Updated: Sep 8, 2021
2020 redefined Australia’s corporate culture, businesses had to rationalise their operations,
reshuffle their structure, and reduce their operating numbers, often drastically. Australia’s economy went through an unprecedented decline, all signs suggest that culture has changed in the business landscape. Culture heavily influences a host of traits an organisation needs in order to survive and thrive in this new space, from employee engagement to productivity and sales results. Studies conducted by Harvard Business Review over the last 5 years have shown that organisations that have a strong corporate culture have seen a 4x surge in annual growth and a higher rate in employee morale and productivity.
What is it about culture that has such a great impact on employees? Shouldn’t they just come in and do the job they’re being paid to do? Having a strong corporate culture can be defined in a business as having expectations, values and habits set by
an organisation that will influence the behaviour of both employees and management. These elements cannot be replicated across other businesses or industries, culture is specific to each organisation and the goals they wish to achieve. Research suggests that the benefits from having a strong culture are endless, by instating a safe and encouraging working environment, business can stand to gain higher employee retention, a better corporate image, higher employee productivity, increased revenue and the list goes on.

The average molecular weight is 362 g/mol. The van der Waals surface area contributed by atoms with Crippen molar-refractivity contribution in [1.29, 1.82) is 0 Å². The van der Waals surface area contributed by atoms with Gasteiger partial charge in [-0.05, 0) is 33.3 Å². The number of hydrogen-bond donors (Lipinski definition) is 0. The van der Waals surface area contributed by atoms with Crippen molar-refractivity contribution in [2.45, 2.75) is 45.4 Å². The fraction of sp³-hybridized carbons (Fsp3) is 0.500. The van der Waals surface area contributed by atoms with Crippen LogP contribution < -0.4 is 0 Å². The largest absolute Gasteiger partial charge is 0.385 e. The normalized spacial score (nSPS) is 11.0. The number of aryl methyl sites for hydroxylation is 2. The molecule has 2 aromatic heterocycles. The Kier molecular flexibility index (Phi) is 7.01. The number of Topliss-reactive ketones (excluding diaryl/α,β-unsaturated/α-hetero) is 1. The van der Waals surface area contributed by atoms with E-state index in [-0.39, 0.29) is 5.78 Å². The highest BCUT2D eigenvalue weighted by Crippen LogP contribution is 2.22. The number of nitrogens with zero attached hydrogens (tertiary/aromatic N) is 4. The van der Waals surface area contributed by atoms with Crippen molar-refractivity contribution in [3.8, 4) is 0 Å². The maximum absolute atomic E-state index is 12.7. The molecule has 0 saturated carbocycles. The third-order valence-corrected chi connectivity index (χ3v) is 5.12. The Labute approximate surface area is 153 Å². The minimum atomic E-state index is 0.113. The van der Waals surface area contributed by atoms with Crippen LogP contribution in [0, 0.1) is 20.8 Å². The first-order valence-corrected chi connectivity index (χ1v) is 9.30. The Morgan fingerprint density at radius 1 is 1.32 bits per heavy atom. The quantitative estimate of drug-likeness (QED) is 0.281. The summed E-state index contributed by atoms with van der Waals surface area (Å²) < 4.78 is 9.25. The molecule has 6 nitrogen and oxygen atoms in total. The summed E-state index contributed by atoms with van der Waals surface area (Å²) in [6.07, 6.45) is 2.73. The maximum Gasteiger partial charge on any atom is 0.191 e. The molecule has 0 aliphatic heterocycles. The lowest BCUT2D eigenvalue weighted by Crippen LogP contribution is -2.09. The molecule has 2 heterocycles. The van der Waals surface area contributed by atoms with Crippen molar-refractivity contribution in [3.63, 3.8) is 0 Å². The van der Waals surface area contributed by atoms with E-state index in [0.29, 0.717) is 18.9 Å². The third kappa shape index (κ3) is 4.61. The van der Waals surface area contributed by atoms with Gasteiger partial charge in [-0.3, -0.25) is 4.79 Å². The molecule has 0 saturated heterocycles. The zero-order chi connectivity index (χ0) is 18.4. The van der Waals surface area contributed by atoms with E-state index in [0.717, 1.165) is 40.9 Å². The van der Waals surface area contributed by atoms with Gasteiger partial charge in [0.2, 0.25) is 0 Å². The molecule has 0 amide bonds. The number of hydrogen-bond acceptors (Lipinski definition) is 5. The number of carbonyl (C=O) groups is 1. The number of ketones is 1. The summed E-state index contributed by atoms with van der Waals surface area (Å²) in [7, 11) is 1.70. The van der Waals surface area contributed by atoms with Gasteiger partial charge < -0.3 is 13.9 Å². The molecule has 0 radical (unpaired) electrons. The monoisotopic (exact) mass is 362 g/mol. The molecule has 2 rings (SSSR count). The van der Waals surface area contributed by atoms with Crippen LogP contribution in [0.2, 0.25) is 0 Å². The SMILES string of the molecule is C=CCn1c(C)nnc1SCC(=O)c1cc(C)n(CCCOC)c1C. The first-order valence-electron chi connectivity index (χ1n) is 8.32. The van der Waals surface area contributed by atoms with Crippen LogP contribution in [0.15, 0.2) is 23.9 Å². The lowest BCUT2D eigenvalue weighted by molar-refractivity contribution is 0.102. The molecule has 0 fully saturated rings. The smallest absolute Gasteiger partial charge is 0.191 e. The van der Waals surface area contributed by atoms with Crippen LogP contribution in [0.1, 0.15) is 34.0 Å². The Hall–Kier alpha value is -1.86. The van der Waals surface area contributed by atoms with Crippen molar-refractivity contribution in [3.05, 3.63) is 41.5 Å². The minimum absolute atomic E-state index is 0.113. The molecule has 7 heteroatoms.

So how do we instate a strong corporate culture? Research conducted by Dale Carnegie & Associates found that a study of senior leaders value 5 key focuses that form the foundation of a strong corporate culture.
They identified; providing employee training, creating a strong customer focus, trust in senior leadership, clear strategy and goals and encouraging strong relationships between employees and their managers. If these sounds overwhelming, another critical factor to note from this research is that the same senior leaders recognised that creating their desired corporate culture was an ongoing process and 35% of these leaders acknowledged they could identify room for improvement.
If creating the perfect culture in an organisation was easy, then this topic would not be of such high relevance today. It’s clear that corporate culture, now in the wake of new working and environmental conditions, is as important in the business landscape as ever. Given that culture has such a large reach in businesses, from productivity to financial performance, it cannot be avoided by leaders who wish to succeed. By making culture a priority, businesses will be well-served to survive and thrive.
Dale Carnegie is committed to seeing results for you and your organisation. Visit our resources for further insights into corporate culture.
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